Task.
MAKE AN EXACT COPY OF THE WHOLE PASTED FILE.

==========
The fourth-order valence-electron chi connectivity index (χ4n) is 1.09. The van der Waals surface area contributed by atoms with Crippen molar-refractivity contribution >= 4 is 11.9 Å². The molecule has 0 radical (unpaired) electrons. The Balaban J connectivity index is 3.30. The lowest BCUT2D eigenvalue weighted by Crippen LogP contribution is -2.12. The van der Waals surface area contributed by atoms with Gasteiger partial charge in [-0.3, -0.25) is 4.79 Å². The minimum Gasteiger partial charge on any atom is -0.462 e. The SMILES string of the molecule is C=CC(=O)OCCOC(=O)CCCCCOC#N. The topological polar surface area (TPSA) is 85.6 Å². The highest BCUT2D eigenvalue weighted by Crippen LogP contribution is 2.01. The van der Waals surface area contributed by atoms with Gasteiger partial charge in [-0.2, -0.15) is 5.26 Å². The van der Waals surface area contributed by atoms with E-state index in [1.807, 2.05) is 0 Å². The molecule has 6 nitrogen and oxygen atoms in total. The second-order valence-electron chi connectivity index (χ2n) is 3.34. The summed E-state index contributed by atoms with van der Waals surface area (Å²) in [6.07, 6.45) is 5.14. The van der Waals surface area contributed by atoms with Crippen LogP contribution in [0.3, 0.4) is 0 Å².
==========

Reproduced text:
The fourth-order valence-electron chi connectivity index (χ4n) is 1.09. The van der Waals surface area contributed by atoms with Crippen molar-refractivity contribution >= 4 is 11.9 Å². The molecule has 0 radical (unpaired) electrons. The Balaban J connectivity index is 3.30. The lowest BCUT2D eigenvalue weighted by Crippen LogP contribution is -2.12. The van der Waals surface area contributed by atoms with Gasteiger partial charge in [-0.3, -0.25) is 4.79 Å². The minimum Gasteiger partial charge on any atom is -0.462 e. The SMILES string of the molecule is C=CC(=O)OCCOC(=O)CCCCCOC#N. The topological polar surface area (TPSA) is 85.6 Å². The highest BCUT2D eigenvalue weighted by Crippen LogP contribution is 2.01. The van der Waals surface area contributed by atoms with Gasteiger partial charge in [-0.2, -0.15) is 5.26 Å². The van der Waals surface area contributed by atoms with E-state index in [1.807, 2.05) is 0 Å². The molecule has 6 nitrogen and oxygen atoms in total. The second-order valence-electron chi connectivity index (χ2n) is 3.34. The summed E-state index contributed by atoms with van der Waals surface area (Å²) in [6.07, 6.45) is 5.14. The van der Waals surface area contributed by atoms with Crippen LogP contribution in [0.3, 0.4) is 0 Å².